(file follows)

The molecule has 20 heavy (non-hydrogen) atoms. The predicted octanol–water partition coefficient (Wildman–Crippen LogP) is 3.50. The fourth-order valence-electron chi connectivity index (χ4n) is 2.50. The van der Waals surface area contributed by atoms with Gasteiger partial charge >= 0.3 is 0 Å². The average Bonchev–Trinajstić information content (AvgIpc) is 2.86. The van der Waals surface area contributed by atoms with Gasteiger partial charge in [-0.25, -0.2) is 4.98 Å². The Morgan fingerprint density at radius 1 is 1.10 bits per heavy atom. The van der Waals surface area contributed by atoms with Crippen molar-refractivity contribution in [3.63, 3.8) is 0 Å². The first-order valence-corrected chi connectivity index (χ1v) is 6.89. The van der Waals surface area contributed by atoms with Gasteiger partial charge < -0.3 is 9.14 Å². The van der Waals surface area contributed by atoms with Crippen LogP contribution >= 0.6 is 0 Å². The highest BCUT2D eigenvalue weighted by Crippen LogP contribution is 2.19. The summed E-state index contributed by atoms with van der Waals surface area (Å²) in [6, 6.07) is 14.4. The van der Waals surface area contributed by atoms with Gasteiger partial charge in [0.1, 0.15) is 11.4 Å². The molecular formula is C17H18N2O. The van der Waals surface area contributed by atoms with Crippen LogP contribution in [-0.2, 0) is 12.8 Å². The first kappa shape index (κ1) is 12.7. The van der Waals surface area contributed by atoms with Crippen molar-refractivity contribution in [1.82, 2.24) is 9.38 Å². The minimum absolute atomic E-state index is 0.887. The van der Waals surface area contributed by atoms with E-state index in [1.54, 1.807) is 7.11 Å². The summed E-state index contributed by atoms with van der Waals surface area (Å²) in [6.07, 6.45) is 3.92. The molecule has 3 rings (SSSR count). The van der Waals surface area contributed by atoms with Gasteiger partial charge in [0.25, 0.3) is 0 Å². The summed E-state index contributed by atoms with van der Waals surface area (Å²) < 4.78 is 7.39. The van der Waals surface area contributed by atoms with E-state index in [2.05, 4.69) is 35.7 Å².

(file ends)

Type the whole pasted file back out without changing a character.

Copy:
The molecule has 20 heavy (non-hydrogen) atoms. The predicted octanol–water partition coefficient (Wildman–Crippen LogP) is 3.50. The fourth-order valence-electron chi connectivity index (χ4n) is 2.50. The van der Waals surface area contributed by atoms with Gasteiger partial charge >= 0.3 is 0 Å². The average Bonchev–Trinajstić information content (AvgIpc) is 2.86. The van der Waals surface area contributed by atoms with Gasteiger partial charge in [-0.25, -0.2) is 4.98 Å². The Morgan fingerprint density at radius 1 is 1.10 bits per heavy atom. The van der Waals surface area contributed by atoms with Crippen molar-refractivity contribution in [3.63, 3.8) is 0 Å². The first-order valence-corrected chi connectivity index (χ1v) is 6.89. The van der Waals surface area contributed by atoms with Gasteiger partial charge < -0.3 is 9.14 Å². The van der Waals surface area contributed by atoms with Crippen LogP contribution >= 0.6 is 0 Å². The highest BCUT2D eigenvalue weighted by Crippen LogP contribution is 2.19. The summed E-state index contributed by atoms with van der Waals surface area (Å²) in [6, 6.07) is 14.4. The van der Waals surface area contributed by atoms with Gasteiger partial charge in [0.1, 0.15) is 11.4 Å². The molecular formula is C17H18N2O. The van der Waals surface area contributed by atoms with Crippen LogP contribution in [-0.2, 0) is 12.8 Å². The first kappa shape index (κ1) is 12.7. The van der Waals surface area contributed by atoms with Crippen molar-refractivity contribution in [1.82, 2.24) is 9.38 Å². The minimum absolute atomic E-state index is 0.887. The van der Waals surface area contributed by atoms with E-state index in [1.54, 1.807) is 7.11 Å². The summed E-state index contributed by atoms with van der Waals surface area (Å²) in [6.07, 6.45) is 3.92. The molecule has 3 rings (SSSR count). The van der Waals surface area contributed by atoms with Gasteiger partial charge in [0.25, 0.3) is 0 Å². The summed E-state index contributed by atoms with van der Waals surface area (Å²) < 4.78 is 7.39. The van der Waals surface area contributed by atoms with E-state index in [2.05, 4.69) is 35.7 Å².